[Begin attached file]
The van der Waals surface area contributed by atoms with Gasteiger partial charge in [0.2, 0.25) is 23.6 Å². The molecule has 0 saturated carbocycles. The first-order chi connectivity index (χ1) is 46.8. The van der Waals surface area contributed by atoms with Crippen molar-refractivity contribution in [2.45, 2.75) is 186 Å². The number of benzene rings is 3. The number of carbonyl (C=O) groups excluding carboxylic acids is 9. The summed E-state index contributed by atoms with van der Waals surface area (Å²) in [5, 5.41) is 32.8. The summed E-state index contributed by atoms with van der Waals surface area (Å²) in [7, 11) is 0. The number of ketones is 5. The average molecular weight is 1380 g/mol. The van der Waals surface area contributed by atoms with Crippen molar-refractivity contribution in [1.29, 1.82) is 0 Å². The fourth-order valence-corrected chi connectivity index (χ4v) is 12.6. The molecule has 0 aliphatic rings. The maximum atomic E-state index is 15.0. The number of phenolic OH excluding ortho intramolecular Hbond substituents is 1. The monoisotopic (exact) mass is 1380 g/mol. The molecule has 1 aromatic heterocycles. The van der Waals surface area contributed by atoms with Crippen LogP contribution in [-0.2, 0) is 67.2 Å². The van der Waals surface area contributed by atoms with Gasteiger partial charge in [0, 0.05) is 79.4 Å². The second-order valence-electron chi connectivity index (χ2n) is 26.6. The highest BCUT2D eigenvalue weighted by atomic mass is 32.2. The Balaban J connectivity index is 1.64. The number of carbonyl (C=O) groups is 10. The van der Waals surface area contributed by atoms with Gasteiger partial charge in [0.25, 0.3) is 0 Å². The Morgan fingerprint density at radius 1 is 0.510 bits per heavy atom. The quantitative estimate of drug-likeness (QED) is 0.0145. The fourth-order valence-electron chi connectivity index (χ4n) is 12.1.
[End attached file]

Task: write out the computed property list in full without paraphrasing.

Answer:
The van der Waals surface area contributed by atoms with Gasteiger partial charge in [0.2, 0.25) is 23.6 Å². The molecule has 0 saturated carbocycles. The first-order chi connectivity index (χ1) is 46.8. The van der Waals surface area contributed by atoms with Crippen molar-refractivity contribution in [2.45, 2.75) is 186 Å². The number of benzene rings is 3. The number of carbonyl (C=O) groups excluding carboxylic acids is 9. The summed E-state index contributed by atoms with van der Waals surface area (Å²) in [5, 5.41) is 32.8. The summed E-state index contributed by atoms with van der Waals surface area (Å²) in [7, 11) is 0. The number of ketones is 5. The average molecular weight is 1380 g/mol. The van der Waals surface area contributed by atoms with Crippen molar-refractivity contribution in [1.29, 1.82) is 0 Å². The fourth-order valence-corrected chi connectivity index (χ4v) is 12.6. The molecule has 0 aliphatic rings. The maximum atomic E-state index is 15.0. The number of phenolic OH excluding ortho intramolecular Hbond substituents is 1. The monoisotopic (exact) mass is 1380 g/mol. The molecule has 1 aromatic heterocycles. The van der Waals surface area contributed by atoms with Crippen LogP contribution in [-0.2, 0) is 67.2 Å². The van der Waals surface area contributed by atoms with Gasteiger partial charge in [0, 0.05) is 79.4 Å². The second-order valence-electron chi connectivity index (χ2n) is 26.6. The highest BCUT2D eigenvalue weighted by atomic mass is 32.2. The Balaban J connectivity index is 1.64. The number of carbonyl (C=O) groups is 10. The van der Waals surface area contributed by atoms with Gasteiger partial charge in [0.25, 0.3) is 0 Å². The Morgan fingerprint density at radius 1 is 0.510 bits per heavy atom. The quantitative estimate of drug-likeness (QED) is 0.0145. The fourth-order valence-electron chi connectivity index (χ4n) is 12.1.